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Found 252 results

  1. Hi! New fossil collector and forum member My friend gave me this tooth which she found in an antique shop in Georgia USA, she said she thought it was a hadrosaur tooth, which it doesn't look anything of the sort to me! Looks more like a carnivore tooth except there are no serrations. I would guess spinosaur tooth but it seems unusually fat and an odd shape in general compared to a lot of the pics I've seen? Perhaps a croc? I don't have the experience to have much confidence in my own assessments so I would appreciate it if somebody would share some wisdom Thank you!!
  2. I recently bought this fossil which is a dinosaur eggshell that came from China. It is late cretaceous in age. You can even see red coloration which is the remaining sediment from where it was collected from. I want to know which dinosaur layed it. I think the fossil is Elongatoolithudae which is the type of egg that Oviraptorids layed. Front The back which is very smooth
  3. Hi everyone! I have another puzzle for you all! I REALLY appreciate your help identifying these bones, and even though I may never know what they really came from it is so interesting to propose and discuss possibilities. The majority of the bones I found this summer (in Montana) were really odd and hard to identify... They all came from roughly the same 5'x5' spot in the same formation. Anyways, this one is no doubt theropod. It's beautiful with awesome preservation aside from the whole 'missing an entire side' thing. Hopefully you can help me out! Thanks so much! More to come... ☺️ -Lauren P.S. Sorry for the white spots. Had to put it back together and haven't painted yet.
  4. Hi everyone! I found this in Montana this summer, and I'm pretty sure it's a triceratops digit. If so, is there a way to tell which it is? Just bored and curious. Also, which side would the vale core have attached to? The bumpy, textured side? It was pretty shattered when I found it, so I pieced it together. The white stuff is pales putty I just haven't painted yet. Thank you! -Lauren
  5. Hi everyone, I have another bone I would love for you to identify if you can. I also found this one in Montana. It's definitely hollow and theropod. It looks like it has some kind of process along the side. It's not a concretion. What's really neat about the bone is that you can still see the struts inside. From what I understand, struts are structures found within pneumatic bones that allowed the bone to be lightweight while also creating pockets of air within the bone (air sacs) which essentially aided in respiration. (Please correct me if I'm wrong ). Birds still have these struts today; which is pretty incredible to think about... Anyways, please let me know what you think this might come from! It's medium sized. Just over 8 inches long. Thank you!! -Lauren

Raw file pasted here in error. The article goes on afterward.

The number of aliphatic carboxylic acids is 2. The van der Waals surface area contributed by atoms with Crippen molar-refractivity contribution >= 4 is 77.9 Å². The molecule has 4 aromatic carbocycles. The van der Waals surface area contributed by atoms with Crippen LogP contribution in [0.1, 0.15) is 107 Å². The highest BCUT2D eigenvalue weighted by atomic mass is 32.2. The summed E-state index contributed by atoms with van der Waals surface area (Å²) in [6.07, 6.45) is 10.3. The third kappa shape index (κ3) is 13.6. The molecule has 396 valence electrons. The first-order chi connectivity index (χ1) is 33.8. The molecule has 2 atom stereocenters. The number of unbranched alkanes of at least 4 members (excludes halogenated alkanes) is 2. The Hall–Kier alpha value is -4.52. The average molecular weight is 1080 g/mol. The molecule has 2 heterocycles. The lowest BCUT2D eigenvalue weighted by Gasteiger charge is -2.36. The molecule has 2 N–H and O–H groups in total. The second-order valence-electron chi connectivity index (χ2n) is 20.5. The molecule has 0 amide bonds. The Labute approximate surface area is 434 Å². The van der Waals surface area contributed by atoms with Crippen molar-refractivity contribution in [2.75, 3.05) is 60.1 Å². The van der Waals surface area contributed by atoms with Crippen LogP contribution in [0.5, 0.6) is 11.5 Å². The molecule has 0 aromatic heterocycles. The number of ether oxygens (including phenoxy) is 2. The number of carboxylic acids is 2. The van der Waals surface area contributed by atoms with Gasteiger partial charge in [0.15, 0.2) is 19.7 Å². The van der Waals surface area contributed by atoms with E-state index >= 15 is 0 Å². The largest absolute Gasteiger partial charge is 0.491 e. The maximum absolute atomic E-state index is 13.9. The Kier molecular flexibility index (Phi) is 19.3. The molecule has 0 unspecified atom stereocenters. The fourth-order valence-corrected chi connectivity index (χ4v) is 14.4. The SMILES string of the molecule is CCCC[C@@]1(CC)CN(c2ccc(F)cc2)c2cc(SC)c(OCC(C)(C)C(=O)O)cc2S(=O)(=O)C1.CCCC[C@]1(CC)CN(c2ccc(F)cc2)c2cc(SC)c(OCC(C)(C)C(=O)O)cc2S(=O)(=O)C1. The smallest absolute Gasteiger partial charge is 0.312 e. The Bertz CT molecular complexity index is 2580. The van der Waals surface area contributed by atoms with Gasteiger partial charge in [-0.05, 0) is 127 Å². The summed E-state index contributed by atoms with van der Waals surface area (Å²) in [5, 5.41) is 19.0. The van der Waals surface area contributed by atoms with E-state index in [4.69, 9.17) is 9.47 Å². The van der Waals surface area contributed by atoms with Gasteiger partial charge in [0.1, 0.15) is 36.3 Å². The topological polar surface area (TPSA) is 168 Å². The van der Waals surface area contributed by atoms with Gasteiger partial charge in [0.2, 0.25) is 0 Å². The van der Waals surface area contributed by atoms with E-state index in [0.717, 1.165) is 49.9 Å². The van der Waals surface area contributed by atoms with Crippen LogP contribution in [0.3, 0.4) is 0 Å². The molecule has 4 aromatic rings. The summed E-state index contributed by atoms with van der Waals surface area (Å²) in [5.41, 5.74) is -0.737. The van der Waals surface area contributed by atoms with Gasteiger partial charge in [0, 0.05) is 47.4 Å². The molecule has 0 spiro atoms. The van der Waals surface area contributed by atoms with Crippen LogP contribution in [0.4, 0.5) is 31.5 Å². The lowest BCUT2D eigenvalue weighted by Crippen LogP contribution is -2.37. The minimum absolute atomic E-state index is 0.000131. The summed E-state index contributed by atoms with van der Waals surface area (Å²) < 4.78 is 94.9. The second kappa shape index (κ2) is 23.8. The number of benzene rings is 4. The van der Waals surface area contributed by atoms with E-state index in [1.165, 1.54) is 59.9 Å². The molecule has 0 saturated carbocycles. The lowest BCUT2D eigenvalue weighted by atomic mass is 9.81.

6. I found this tooth a few years ago in Northeast Mississippi. It is most likely from the Demopolis Formation, which is a late Cretaceous marine lag deposit. I have found several mosasaur teeth here, thousands of shark and fish teeth, and 2 hadrosaur dino teeth. This particular tooth is almost 1.5cm in length, and is unfortunately split right down the middle of the tooth. The part of both sides that is remaining near the tooth makes it look like this was a skinny tooth, more like the shape of a theropod tooth, similar to Dryptosaurus. The recurve is also more theropod-like. The color and weathering is also similar to mosasaur teeth that I have found though, and I am just unsure of what to think about it. Theropod teeth have been found in this area, but they are incredibly rare, whereas, I have found several mosasaur teeth. Perhaps the cross-section of the break along the tooth might give a clue? Perhaps @Troodon knows. I am currently leanung towards it being a strange mosasaur tooth, but I would like other opinions. Northeast Mississippi Demopolis Formation Late Creataceous ~ 72 MYA This photo has a pencil tip for size reference.
  7. Hi I have a fossil dinosaur egg which was found in China. I have no idea of its species. I was thinking maybe a bird like dinosaur or small raptor. Does anyone have any ideas? I'm new to fossil collecting and I have always been wanting a dinosaur egg. I payed quite a bit for this and is genuine. The person I bought it off has had it in his collection for years and said it was part of a clutch found in China. When it was found they weren't sure on the species of dinosaur it was from. Thank you!